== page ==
Kirill Kaprizov seems to take fans on an emotional rollercoaster like few players in the Minnesota Wild’s history, and, likely future.
The supremely-talented forward took the Twin Cities by storm this past season after his arrival to the NHL was anticipated for the previous five years. He was deemed to be a franchise savior before he took the ice for the Wild and he showed the potential to live up to those expectations as he received the Calder Memorial Trophy as a near-unanimous selection.
He finished the year as the top rookie in both goals (27) , points (54) and shots on goal (157).. Kaprizov also was the first Wild player to receive league honor.
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And it seemed to be just the beginning for Kaprizov who rocketed into the local sports fandom level that players like Randy Moss and Kevin Garnett had visited previously. The 24-year-old even noted his feelings for the area in a season-ending media availability session.
“I like everything (about Minnesota. Everything’s been good and the team’s been good to me,” he said through an interpreter. “I’m very happy here overall.”
That might be true to a point but money seems to talk louder. In fact, Kaprizov’s — or his agent/people’s — ability, to make noise on the ice is being challenged by what he produces off it.
The drama level increased on Tuesday night as the Daily Faceoff reported that Kaprizov has a tentative one-year contract agreement with CSKA Moscow of the KHL that will pay at least $10 million. The agreement reportedly kicks in on Sept. 1 if the restricted free agent can not come to an agreement with the Wild by then.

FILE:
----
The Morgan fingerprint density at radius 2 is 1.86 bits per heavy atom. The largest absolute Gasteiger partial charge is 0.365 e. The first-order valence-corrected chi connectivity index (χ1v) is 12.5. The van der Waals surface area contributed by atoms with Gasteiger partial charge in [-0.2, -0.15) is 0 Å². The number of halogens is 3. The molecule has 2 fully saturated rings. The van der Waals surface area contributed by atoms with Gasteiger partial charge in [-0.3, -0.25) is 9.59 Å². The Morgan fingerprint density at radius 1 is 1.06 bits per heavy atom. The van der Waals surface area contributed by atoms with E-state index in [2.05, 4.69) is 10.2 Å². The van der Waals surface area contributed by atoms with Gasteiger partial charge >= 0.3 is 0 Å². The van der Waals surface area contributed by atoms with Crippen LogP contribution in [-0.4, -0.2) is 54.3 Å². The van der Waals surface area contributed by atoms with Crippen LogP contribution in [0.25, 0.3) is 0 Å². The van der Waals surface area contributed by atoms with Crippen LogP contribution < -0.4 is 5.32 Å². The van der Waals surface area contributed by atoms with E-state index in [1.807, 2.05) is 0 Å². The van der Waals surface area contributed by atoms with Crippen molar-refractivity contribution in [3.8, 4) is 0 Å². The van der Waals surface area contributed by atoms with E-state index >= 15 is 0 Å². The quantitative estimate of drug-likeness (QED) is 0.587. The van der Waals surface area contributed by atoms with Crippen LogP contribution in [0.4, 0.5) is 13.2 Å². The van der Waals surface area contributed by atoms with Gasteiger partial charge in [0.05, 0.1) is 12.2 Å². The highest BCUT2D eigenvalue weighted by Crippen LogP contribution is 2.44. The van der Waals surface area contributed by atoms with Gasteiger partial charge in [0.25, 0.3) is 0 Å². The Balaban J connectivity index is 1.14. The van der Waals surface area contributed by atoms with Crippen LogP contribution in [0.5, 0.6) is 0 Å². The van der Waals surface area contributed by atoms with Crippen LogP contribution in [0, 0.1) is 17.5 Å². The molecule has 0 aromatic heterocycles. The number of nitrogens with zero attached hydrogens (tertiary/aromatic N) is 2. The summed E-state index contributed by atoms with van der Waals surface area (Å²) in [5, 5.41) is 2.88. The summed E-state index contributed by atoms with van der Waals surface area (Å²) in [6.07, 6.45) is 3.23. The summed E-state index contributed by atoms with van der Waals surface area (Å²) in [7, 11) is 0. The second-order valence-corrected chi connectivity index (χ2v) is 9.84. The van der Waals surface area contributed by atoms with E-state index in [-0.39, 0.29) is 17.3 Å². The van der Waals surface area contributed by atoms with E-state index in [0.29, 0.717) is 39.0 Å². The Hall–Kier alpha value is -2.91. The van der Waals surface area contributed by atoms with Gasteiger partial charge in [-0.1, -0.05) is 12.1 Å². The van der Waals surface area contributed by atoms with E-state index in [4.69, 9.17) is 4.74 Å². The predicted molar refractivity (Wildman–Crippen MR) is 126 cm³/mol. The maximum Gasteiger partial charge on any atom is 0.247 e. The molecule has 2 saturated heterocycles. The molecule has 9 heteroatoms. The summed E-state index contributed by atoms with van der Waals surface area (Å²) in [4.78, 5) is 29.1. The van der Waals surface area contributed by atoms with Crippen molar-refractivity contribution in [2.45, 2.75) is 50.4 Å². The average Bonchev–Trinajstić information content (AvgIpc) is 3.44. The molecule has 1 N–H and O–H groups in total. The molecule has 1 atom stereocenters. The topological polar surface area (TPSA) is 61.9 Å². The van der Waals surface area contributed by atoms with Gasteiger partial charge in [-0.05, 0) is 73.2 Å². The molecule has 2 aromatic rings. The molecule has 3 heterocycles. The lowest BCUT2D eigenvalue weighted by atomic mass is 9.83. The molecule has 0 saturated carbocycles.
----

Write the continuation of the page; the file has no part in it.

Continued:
First glance, it looks like a negotiating ploy by Kaprizov’s agent, Paul Theofanous, to pressure the Wild into a deal. Do people really believe that Kaprizov would really be happy making a return to the KHL after showing his skills in the NHL? But it is enough to freak out Wild fans or at least maybe heighten some emotions.
Michael Russo of The Athletic repeated on Tuesday that the Wild have had offers for seven- and eight years in the neighborhood of roughly $9 million per year. That would be the richest contract for the franchise history for a player who has a combined 62 regular season and playoff games with the Wild.
The contract length seems to continue to be at the heart of the matter.
Wild general manager Bill Guerin has indicated for a month that he’s willing to compromise by signing Kaprizov to a mid-range deal believed to be five or six years. However, Guerin still prefers not to sign Kaprizov to three or fewer years because the star forward can become an unrestricted free agent in the summer of 2024.
Odds are that Minnesota and Kaprizov reach an agreement at some point over the next few weeks. Guerin might not like being presented a threat, but he and the Wild are not dumb. They are not going to let the player who is the franchise guy get away after a year. And, no, they likely won’t trade him either.
But, there will still be questions in terms of Kaprizov.
One of the biggest is is Kaprizov’s overall endgame? Is he the happy, go-lucky player who seemed to smile through every game with the Wild this year. Or is he and his team already thinking about ways to get to a larger market, like New York or Los Angeles?
It might take time for Kaprizov to determine what really will make him happy in his career, and with it, likely a lot more drama along the way.